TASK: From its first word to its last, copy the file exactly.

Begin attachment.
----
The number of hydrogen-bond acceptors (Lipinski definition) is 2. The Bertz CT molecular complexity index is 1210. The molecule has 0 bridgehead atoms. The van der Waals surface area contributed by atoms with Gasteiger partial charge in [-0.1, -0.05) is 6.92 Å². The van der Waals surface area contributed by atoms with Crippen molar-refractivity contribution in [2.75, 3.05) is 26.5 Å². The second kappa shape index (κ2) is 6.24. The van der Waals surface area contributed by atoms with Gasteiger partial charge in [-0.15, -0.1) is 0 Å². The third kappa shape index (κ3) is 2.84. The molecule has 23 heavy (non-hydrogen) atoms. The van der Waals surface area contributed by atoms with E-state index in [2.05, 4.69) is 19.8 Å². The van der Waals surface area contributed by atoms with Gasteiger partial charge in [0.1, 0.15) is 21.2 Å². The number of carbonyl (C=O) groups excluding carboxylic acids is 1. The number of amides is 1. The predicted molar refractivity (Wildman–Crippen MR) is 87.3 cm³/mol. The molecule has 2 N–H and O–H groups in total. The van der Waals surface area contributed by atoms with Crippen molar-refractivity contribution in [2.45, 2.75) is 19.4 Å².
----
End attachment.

The number of hydrogen-bond acceptors (Lipinski definition) is 2. The Bertz CT molecular complexity index is 1210. The molecule has 0 bridgehead atoms. The van der Waals surface area contributed by atoms with Gasteiger partial charge in [-0.1, -0.05) is 6.92 Å². The van der Waals surface area contributed by atoms with Crippen molar-refractivity contribution in [2.75, 3.05) is 26.5 Å². The second kappa shape index (κ2) is 6.24. The van der Waals surface area contributed by atoms with Gasteiger partial charge in [-0.15, -0.1) is 0 Å². The third kappa shape index (κ3) is 2.84. The molecule has 23 heavy (non-hydrogen) atoms. The van der Waals surface area contributed by atoms with E-state index in [2.05, 4.69) is 19.8 Å². The van der Waals surface area contributed by atoms with Gasteiger partial charge in [0.1, 0.15) is 21.2 Å². The number of carbonyl (C=O) groups excluding carboxylic acids is 1. The number of amides is 1. The predicted molar refractivity (Wildman–Crippen MR) is 87.3 cm³/mol. The molecule has 2 N–H and O–H groups in total. The van der Waals surface area contributed by atoms with Crippen molar-refractivity contribution in [2.45, 2.75) is 19.4 Å².